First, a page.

Lawyers challenged to speak through pictures instead of words

Image from Challenging Words Exhibition

It’s important not just to understand the law but to also understand how images can create emotive responses to law and issues of social justice.

Hans Gieng’s 1543 statue Gerechtigkeitsbrunnen (Fountain of Justice) – the first known depiction of Lady Justice wearing a blindfold – conveys a statement that is understood by legal professionals and laypeople alike. Justice is blind.

What happens when justice can see and legal themes are expressed through art? Challenging Words, an exhibition at the ANU College of Law will present legal statements and messages told through images and sound, exploring what happens when law is expressed through art.

The images were created at the Challenging Words Workshop, which was brought to Australia from Edinburgh for the first time in November last year.

Presented by Professor Zenon Bankowski, an emeritus professor at the University of Edinburg and an expert in social and legal theory, the workshop invited legal scholars from the ANU College of Law to express legal principals through art by creating sound recordings, digital collages, comics and portraits.

Senior lecturer Dr Dorota Gozdecka, who convened the workshop, said it was important for legal experts to be able to explain law through accessible media such as images.

“Workshops like this, especially the visual ones are important in this era because images are omnipresent,” she said.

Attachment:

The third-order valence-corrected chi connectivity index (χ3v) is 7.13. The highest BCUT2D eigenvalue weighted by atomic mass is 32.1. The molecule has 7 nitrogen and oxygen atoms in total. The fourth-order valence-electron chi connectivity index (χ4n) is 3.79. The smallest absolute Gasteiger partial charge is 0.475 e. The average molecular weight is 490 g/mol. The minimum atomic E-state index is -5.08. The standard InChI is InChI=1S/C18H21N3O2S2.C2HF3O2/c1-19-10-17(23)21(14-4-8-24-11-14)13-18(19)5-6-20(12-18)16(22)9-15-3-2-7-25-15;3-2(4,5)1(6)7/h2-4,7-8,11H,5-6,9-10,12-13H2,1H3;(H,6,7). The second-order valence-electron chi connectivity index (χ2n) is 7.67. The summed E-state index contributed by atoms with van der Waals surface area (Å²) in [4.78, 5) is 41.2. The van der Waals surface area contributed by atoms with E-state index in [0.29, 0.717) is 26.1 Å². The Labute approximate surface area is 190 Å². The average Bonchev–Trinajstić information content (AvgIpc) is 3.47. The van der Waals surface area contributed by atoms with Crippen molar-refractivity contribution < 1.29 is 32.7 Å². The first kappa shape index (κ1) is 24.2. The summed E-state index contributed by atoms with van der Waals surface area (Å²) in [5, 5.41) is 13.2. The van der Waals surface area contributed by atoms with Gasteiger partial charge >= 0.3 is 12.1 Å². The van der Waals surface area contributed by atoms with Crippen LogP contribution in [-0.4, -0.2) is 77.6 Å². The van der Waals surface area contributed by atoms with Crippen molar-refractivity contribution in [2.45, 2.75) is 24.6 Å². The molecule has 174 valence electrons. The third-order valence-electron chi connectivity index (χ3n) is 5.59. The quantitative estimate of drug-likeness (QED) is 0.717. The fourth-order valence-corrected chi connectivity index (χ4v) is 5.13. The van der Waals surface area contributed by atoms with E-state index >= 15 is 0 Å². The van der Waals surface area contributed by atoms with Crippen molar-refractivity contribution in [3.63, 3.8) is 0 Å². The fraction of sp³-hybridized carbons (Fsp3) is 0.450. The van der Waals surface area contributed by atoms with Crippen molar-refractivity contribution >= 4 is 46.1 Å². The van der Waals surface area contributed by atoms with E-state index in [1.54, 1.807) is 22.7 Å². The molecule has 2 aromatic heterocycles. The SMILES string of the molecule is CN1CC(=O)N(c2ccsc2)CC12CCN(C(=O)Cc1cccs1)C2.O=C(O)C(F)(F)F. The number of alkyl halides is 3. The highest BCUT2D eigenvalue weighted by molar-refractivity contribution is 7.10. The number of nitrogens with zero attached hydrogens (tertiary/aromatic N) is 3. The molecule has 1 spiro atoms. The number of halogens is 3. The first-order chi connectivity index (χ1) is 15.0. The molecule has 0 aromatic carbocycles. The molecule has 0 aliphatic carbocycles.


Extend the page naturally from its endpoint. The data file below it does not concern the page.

“It’s important not just to understand the law but to also understand how images can create emotive responses to law and issues of social justice.” 

The artworks chosen for the exhibition have been created by a range of legal experts from early career researchers and doctoral candidates to professors.

The exhibition will feature a combination of comics, digital collages and Janus face portraits – a technique in which two people hold a piece of glass between their faces and draw a portrait of the other on either side.

Dr Gozdecka said learning how to communicate law through art helped legal scholars reach its most important audience: society.

“Legitimacy of laws depends on social approval for them,” she said.

“So when we allow people to see what law does and how it affects them it allows them to express this later on through voting and insisting on law reform in pressing issues of social justice.”

The exhibition will run from Friday, 24 February to 10 March in the ANU College of Law foyer.


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Updated:  10 August 2015/Responsible Officer:  College General Manager, ANU College of Law/Page Contact:  Law Marketing Team